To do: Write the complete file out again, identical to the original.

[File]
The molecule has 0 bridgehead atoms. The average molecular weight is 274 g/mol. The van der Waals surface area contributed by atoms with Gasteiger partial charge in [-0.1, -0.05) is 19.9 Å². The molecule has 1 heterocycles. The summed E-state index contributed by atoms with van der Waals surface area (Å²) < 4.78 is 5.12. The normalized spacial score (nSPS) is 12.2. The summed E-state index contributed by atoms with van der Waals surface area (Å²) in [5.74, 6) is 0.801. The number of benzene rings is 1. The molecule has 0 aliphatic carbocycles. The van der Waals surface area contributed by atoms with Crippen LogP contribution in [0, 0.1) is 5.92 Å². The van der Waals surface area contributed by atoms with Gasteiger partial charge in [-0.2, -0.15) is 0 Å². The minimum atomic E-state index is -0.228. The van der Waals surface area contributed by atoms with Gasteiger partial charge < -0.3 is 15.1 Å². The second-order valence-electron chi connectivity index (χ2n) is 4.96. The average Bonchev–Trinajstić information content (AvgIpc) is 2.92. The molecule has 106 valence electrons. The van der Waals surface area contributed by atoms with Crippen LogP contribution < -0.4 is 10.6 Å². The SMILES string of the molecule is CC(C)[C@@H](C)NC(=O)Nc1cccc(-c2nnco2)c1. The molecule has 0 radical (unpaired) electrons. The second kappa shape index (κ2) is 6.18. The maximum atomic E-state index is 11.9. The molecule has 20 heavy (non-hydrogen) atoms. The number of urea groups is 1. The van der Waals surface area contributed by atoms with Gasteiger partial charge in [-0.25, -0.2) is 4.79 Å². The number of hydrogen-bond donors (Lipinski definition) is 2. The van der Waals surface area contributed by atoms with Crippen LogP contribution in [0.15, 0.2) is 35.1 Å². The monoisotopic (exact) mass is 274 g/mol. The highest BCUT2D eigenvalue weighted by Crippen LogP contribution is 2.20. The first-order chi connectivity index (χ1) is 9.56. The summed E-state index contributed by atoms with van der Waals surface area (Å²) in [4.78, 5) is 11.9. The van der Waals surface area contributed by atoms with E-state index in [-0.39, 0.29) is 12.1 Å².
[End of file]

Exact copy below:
The molecule has 0 bridgehead atoms. The average molecular weight is 274 g/mol. The van der Waals surface area contributed by atoms with Gasteiger partial charge in [-0.1, -0.05) is 19.9 Å². The molecule has 1 heterocycles. The summed E-state index contributed by atoms with van der Waals surface area (Å²) < 4.78 is 5.12. The normalized spacial score (nSPS) is 12.2. The summed E-state index contributed by atoms with van der Waals surface area (Å²) in [5.74, 6) is 0.801. The number of benzene rings is 1. The molecule has 0 aliphatic carbocycles. The van der Waals surface area contributed by atoms with Crippen LogP contribution in [0, 0.1) is 5.92 Å². The van der Waals surface area contributed by atoms with Gasteiger partial charge in [-0.2, -0.15) is 0 Å². The minimum atomic E-state index is -0.228. The van der Waals surface area contributed by atoms with Gasteiger partial charge < -0.3 is 15.1 Å². The second-order valence-electron chi connectivity index (χ2n) is 4.96. The average Bonchev–Trinajstić information content (AvgIpc) is 2.92. The molecule has 106 valence electrons. The van der Waals surface area contributed by atoms with Crippen LogP contribution < -0.4 is 10.6 Å². The SMILES string of the molecule is CC(C)[C@@H](C)NC(=O)Nc1cccc(-c2nnco2)c1. The molecule has 0 radical (unpaired) electrons. The second kappa shape index (κ2) is 6.18. The maximum atomic E-state index is 11.9. The molecule has 20 heavy (non-hydrogen) atoms. The number of urea groups is 1. The van der Waals surface area contributed by atoms with Gasteiger partial charge in [-0.25, -0.2) is 4.79 Å². The number of hydrogen-bond donors (Lipinski definition) is 2. The van der Waals surface area contributed by atoms with Crippen LogP contribution in [0.15, 0.2) is 35.1 Å². The monoisotopic (exact) mass is 274 g/mol. The highest BCUT2D eigenvalue weighted by Crippen LogP contribution is 2.20. The first-order chi connectivity index (χ1) is 9.56. The summed E-state index contributed by atoms with van der Waals surface area (Å²) in [4.78, 5) is 11.9. The van der Waals surface area contributed by atoms with E-state index in [-0.39, 0.29) is 12.1 Å².